Do You Know the Symptoms of a Bee Sting Allergy?

Reviewed by Carol DerSarkissian on July 22, 2017

Riskiest Symptoms

If you have a severe bee sting allergy that causes an emergency condition called anaphylaxis, the symptoms include:

If that happens, call 911 immediately. If you have an epinephrine auto-injector, use it and repeat after 5 to 15 minutes if your symptoms haven’t improved. You’ll still need medical care right after you give yourself the shots, even if your symptoms seem to stop, because you could still have a delayed reaction.

That’s not likely. Most people aren’t allergic and only have minor symptoms in the area where they got stung, such as:

  • Pain
  • Swelling
  • Redness
  • Itching or burning

Call Your Doctor If:

You think you might have had an allergic reaction to a sting in the past. Your doctor can check on that and see if you’re at risk for anaphylaxis.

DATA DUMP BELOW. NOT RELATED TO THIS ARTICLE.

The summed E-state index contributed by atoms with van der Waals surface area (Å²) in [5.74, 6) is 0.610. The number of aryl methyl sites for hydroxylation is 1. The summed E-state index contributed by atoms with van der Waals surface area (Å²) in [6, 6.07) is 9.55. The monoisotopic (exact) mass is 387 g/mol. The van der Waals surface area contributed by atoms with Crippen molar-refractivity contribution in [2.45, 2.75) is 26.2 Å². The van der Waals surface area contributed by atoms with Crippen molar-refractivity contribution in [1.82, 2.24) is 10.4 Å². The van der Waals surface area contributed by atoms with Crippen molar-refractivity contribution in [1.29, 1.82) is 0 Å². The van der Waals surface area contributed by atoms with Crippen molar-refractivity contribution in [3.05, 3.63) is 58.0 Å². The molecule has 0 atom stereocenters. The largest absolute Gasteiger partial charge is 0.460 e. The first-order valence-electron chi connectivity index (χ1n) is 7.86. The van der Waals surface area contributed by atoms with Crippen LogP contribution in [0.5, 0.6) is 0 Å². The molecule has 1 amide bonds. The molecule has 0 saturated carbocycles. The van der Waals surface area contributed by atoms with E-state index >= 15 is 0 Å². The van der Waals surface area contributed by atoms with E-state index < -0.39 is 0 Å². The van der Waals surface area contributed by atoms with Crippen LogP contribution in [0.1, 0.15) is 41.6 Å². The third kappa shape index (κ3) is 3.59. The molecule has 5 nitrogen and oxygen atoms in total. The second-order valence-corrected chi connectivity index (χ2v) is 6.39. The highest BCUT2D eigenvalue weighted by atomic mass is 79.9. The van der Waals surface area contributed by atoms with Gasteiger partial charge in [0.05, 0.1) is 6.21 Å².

WebMD Medical Reference

Sources

SOURCES: 

Johns Hopkins Medicine. 

Asthma and Allergy Foundation of America. 

American Academy of Allergy. 

The Food and Allergy and Anaphylaxis Network. 

WebMD Medical News: "Kids Don't Always Outgrow Sting Allergies." 

National Institute of Allergies and Infectious Diseases. 

MedlinePlus Medical Encyclopedia: "Bee Poison."

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